1. Thanks, Camille! I hope you do undertake the Medallion project one day! It is “big” but satisfying! If a book every comes about for the public, I’ll definitely let you know! ~MC

  24. Mary,

    Your article to day made me feel warm and cozy….. it’s great that one of us readers had the insight to put your project in book format.

    The million dollar question is – where can I buy it. Would you consider publishing the book?

  25. Oh! Mary and Cindy,
    I hope things work out so that this might be available in print form – of any sort. I go back to the articles on the Medallion Project so often, and having the book available would be – well, wonderful! The information on line is so valuable, but there is something about having a book in hand….
    Compliments to you both for a job well done.

  26. Don’t let the grumblers get you down, Mary. I am in the vast majority who truly appreciate both your knowledge and your excellence in communication. I’ll probably never embroider an egg, but it is fun to see that it can be done. And thanks to you I’ve tried thread painting, which has helped me view color and contrast in a new light. (no pun intended there).

    1. Hi, Marilyn – Thank you! Oh, I never let the turkeys get me down. I am more of a duck – the proverbial water rolls right off the back! πŸ™‚ Thank you so much for your kind comment! ~MC

  27. Please add me to the list of people who would purchase this book in print-on-demand form. What an excellent project! And as far as “talking too much” — not at all! I am not a master needleworker, and I appreciate every word and every picture. Congratulations to you, Mary, and also to Cindy.

  28. Mary,
    I followed your Medallion project with great interest, and learned a lot by reading your progress, “wart and all”. Cindy’s compilation is a recognition of the effort you put into the project and your website.

    Sounds as if this would be fabulous reference book. How can I get a copy of the disk? I haven’t done any ‘print on demand’. Any recommendations?

  29. First, I’m stunned that anyone would have the nerve to complain about the content of your blog.
    Second, I’m stunned that a person would do something as wonderful as compiling all the posts about a particular project, having it published and SENDING you a copy!
    There’s good people and not so good people among us.
    I gave myself a wonderful gift when I subscribed to your blog updates. I don’t care what kind of mood I’m in when I open that email, I am in awe and delighted when I see the beautiful pictures and terrific information you share so generously. Most of what you do is way beyond my current capabilities, but that doesn’t mean I don’t devour every crumb of beauty that you show.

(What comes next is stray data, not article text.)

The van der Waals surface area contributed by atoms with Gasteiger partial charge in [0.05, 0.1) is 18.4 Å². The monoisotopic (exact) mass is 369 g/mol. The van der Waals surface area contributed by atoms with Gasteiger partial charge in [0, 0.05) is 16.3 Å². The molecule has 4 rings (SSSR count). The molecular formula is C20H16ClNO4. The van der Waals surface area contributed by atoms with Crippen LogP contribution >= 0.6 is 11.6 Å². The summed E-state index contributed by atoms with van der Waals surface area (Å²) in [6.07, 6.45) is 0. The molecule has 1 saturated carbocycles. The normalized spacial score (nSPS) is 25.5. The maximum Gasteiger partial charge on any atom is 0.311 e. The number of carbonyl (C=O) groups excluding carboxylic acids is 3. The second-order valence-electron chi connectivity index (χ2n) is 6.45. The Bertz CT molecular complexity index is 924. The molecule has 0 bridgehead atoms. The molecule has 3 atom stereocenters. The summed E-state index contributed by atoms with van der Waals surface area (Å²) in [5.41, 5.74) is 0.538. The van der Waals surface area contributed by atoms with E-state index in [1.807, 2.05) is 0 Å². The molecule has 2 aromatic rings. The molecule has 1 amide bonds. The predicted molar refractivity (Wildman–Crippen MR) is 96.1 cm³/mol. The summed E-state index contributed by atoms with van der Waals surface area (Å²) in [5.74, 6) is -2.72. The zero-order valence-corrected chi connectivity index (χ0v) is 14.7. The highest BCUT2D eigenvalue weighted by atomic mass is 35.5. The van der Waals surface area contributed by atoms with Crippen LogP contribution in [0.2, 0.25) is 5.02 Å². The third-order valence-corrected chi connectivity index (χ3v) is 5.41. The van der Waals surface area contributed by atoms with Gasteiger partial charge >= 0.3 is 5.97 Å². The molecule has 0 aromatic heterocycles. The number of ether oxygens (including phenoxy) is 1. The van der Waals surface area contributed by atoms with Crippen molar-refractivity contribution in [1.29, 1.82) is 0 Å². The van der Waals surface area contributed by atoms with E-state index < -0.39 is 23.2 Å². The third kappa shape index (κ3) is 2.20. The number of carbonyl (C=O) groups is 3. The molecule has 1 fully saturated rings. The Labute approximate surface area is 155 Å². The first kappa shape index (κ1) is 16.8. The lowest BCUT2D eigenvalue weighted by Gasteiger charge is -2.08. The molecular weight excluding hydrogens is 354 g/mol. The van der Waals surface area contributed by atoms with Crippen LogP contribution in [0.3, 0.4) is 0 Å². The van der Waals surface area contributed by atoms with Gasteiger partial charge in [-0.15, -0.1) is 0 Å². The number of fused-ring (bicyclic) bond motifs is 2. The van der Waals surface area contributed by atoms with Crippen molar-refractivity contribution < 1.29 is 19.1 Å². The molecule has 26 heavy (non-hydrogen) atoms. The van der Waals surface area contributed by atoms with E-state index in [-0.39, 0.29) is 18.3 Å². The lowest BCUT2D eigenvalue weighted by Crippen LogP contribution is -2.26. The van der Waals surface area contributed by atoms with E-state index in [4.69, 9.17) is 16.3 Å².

I would buy a copy of that book in a heartbeat.

  30. Dear Mary,
    Go Cindy!! That was an amazing thing she did lots of information to collect and consolidate and boy did she grab the bull by the horns.
    and Mary I thoroughly enjoy reading Needle N’ Thread it’s one of the reasons I started to embroider again just looking at all the wonderful things you’ve created over the years gives me such inspiration. I often check this blog every other day if not daily and I look forward to what you’ll do next, as always keep up the good work!

  31. Please, please, allow us to buy the book. I have been a faithful follower of yours ever since a friend in my stitch group turned me on to your blog. I look forward to reading about your latest endeavor every morning.

    The book would be such a help to be able to have it open during stitching or to take it with when traveling. I take my embroidery everywhere, just in case I may have to wait awhile for what ever service for which I am in line. Thanks so much for being a reliable source for stitching encouragement.

    P.S. Please allow us to buy the book!

  32. OK, I’m crying my eyes out right now. Yes, you are a wonderful and talented woman. Yes, your blog is amazing in the details and variety of things you share with us. Personally, the medallion is probably my favorite of all you’ve shown here since I’ve been visiting. No, I don’t have the level of skill it takes to make such a thing. I am intimidated by goldwork. But that doesn’t mean I can’t love watching you create such beauty.

    So why am I crying? Finding out that there are still such loving, giving people in the world. The fact that Cindy would devote so much time and work into making this for you and herself gives me hope. I’ve been dealing with some very ugly issues in my own personal life and have been feeling hopeless. It’s so good to know there are nice people just a computer click away.

  33. Wow! That is so very impressive! I love reading your blog and do so almost every day. What a fabulous idea and using technology for good! I am fascinated with Indesign and currently in the job market where it is asked for as a skill to be proficient at. This inspires to delve more into that product. I often share stitches with my mother who steadfastly refuse to join in the online fun. She has seen you medallion project from start to finish though! Thanks for your hard work and congratulations on this lovely tribute.